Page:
21 july 2011

Height clue to cancer risk


MoMa height exhibit
Being tall has been linked to health risks: people mark their height at a MoMa exhibit. Photo: Roman Ondak

Taller people are at increased risk of a wide range of cancers, according to new research led by Oxford University.

The study found that in women the risk of cancer rises by about 16% for every 10cm (4 inches) increase in height. Previous studies have shown a link between height and cancer risk, but this research extends the findings to more cancers and for women with differing lifestyles and economic backgrounds.

A report of the research is published Online First in The Lancet Oncology.

‘We showed that the link between greater height and increased total cancer risk is similar across many different populations from Asia, Australasia, Europe, and North America,’ said Dr Jane Green, lead author of the study, who is based at the Cancer Epidemiology Unit at Oxford University.

‘The link between height and cancer risk seems to be common to many different types of cancer and in different people; suggesting that there may be a basic common mechanism, perhaps acting early in peoples' lives, when they are growing.’

To investigate the impact of height on overall and site-specific cancer risk, Dr Green and colleagues assessed the association between height, other factors relevant for cancer, and cancer incidence, in the Cancer Research UK-funded Million Women Study, which included 1.3 million middle-aged women in the UK enrolled between 1996 and 2001. During an average follow-up time of about 10 years, 97,000 cases of cancer were identified.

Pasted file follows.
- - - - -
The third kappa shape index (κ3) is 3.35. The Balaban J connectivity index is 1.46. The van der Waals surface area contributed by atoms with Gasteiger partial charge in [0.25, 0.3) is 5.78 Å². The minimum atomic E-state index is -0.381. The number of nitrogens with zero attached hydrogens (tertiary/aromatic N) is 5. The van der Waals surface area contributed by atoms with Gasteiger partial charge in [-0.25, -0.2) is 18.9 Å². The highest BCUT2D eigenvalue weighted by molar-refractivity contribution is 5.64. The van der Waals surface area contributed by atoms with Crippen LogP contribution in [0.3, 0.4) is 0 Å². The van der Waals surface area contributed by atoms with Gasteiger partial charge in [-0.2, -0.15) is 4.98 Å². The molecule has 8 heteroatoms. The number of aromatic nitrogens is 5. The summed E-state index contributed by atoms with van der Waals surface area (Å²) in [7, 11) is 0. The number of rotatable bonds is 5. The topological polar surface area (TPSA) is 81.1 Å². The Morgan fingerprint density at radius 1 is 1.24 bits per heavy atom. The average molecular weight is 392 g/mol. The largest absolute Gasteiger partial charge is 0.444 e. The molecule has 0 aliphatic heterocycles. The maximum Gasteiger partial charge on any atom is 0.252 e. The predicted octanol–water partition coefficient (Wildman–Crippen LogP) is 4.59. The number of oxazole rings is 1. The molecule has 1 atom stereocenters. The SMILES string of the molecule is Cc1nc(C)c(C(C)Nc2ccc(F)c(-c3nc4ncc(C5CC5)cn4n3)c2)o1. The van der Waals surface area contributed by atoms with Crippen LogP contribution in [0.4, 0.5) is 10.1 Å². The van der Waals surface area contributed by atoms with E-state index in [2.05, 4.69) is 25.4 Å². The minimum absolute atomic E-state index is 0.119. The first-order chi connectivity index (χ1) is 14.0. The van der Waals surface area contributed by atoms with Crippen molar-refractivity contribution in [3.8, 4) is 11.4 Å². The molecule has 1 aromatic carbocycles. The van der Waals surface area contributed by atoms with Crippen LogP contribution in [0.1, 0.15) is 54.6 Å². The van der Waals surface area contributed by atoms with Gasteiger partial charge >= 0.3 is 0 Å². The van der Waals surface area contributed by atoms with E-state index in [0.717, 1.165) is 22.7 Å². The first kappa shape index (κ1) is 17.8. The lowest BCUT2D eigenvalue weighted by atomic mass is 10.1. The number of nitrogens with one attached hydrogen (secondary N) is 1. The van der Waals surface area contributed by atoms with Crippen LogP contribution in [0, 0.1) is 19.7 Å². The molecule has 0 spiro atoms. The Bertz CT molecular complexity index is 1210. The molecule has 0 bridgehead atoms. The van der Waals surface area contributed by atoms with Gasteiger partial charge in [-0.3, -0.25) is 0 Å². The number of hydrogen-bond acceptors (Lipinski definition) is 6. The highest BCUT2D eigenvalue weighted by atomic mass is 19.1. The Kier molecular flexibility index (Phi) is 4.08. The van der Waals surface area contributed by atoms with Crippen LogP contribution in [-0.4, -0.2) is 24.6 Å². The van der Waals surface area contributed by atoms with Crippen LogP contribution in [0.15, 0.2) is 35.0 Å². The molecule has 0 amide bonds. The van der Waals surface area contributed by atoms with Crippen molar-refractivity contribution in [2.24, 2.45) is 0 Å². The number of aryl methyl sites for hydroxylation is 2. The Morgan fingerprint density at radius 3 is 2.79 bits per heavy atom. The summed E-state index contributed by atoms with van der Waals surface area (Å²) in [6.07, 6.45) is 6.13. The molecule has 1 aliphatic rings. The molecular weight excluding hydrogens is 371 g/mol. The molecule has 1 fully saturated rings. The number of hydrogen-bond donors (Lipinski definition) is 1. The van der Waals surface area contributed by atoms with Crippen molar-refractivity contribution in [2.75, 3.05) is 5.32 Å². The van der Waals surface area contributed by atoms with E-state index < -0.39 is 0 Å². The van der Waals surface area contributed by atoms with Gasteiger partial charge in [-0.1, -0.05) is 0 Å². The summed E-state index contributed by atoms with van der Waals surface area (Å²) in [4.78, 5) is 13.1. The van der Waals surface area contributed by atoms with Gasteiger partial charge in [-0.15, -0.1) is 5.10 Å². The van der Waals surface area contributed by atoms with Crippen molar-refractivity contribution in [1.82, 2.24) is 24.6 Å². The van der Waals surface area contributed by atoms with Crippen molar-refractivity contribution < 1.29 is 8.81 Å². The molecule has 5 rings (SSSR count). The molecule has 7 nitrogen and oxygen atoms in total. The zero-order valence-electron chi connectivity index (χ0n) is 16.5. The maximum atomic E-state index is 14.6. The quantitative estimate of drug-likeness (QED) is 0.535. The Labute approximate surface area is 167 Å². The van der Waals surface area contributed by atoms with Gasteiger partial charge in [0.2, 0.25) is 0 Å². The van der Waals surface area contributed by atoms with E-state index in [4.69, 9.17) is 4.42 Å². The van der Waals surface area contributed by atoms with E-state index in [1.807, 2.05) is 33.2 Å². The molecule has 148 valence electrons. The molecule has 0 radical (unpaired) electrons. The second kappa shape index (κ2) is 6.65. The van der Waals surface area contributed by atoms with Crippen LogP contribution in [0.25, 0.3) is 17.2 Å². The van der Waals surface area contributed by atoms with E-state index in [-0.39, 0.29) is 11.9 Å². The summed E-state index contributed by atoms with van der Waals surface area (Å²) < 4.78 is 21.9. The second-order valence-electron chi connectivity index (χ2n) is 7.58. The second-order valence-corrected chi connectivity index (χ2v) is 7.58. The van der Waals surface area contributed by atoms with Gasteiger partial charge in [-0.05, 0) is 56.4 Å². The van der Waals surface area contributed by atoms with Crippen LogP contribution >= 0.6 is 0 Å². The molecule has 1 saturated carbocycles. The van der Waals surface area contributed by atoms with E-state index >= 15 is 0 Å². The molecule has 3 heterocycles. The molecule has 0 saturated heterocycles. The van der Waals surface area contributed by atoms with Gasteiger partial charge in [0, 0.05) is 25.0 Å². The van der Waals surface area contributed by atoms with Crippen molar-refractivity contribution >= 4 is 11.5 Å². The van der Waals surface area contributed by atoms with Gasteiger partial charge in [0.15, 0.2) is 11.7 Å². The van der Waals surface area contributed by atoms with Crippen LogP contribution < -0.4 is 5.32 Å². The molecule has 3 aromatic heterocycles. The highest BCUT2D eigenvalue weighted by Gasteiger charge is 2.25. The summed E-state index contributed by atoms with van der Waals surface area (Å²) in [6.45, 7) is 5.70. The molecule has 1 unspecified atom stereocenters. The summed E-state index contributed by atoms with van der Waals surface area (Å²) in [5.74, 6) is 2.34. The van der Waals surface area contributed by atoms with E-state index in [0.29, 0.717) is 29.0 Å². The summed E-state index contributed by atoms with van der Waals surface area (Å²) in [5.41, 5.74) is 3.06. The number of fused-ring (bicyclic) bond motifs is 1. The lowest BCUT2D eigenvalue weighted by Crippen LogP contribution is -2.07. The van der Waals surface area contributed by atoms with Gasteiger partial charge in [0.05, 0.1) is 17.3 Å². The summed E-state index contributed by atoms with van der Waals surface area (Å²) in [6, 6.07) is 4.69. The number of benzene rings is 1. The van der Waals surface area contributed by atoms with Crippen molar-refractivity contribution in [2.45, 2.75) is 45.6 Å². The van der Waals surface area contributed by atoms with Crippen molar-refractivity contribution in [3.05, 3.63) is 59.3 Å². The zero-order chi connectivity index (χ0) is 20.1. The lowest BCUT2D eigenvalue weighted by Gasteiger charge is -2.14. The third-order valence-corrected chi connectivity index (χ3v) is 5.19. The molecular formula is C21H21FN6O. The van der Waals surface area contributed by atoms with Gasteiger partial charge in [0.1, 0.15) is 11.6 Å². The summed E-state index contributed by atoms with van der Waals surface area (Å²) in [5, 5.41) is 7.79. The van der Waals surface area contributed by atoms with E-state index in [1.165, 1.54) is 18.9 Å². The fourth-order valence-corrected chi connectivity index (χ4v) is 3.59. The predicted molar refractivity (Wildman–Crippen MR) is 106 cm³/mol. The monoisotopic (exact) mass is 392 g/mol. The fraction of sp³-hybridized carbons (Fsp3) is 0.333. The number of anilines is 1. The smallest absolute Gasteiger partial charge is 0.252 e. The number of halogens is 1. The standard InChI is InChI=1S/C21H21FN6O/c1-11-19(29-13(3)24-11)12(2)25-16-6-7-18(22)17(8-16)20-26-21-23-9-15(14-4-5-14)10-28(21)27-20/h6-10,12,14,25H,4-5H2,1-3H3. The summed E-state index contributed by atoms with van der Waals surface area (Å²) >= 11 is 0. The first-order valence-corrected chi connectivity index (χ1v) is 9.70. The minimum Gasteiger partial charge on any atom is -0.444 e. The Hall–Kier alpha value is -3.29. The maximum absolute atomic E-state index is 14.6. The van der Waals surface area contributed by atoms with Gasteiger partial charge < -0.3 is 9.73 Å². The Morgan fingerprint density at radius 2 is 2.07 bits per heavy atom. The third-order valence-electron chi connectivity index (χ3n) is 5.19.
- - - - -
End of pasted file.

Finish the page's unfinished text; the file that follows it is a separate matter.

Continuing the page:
The risk of total cancer increased with increasing height, as did the risk of many different types of cancer, including cancers of the breast, ovary, womb, bowel, leukaemia and malignant melanoma. The authors also conducted a meta-analysis combining their results with those from ten previous studies.

Although it is still not clear how height increases cancer risk, it has been suggested that environmental influences including diet and infections in childhood, as well as growth hormone levels, might be involved. The results suggest that increases in the height of populations over the course of the 20th century might explain some of the changes in cancer incidence over time.

Dr Green said: ‘Of course people cannot change their height. Being taller has been linked to a lower risk of other conditions, such as heart disease. The importance of our findings is that they may help us to understand how cancers develop.’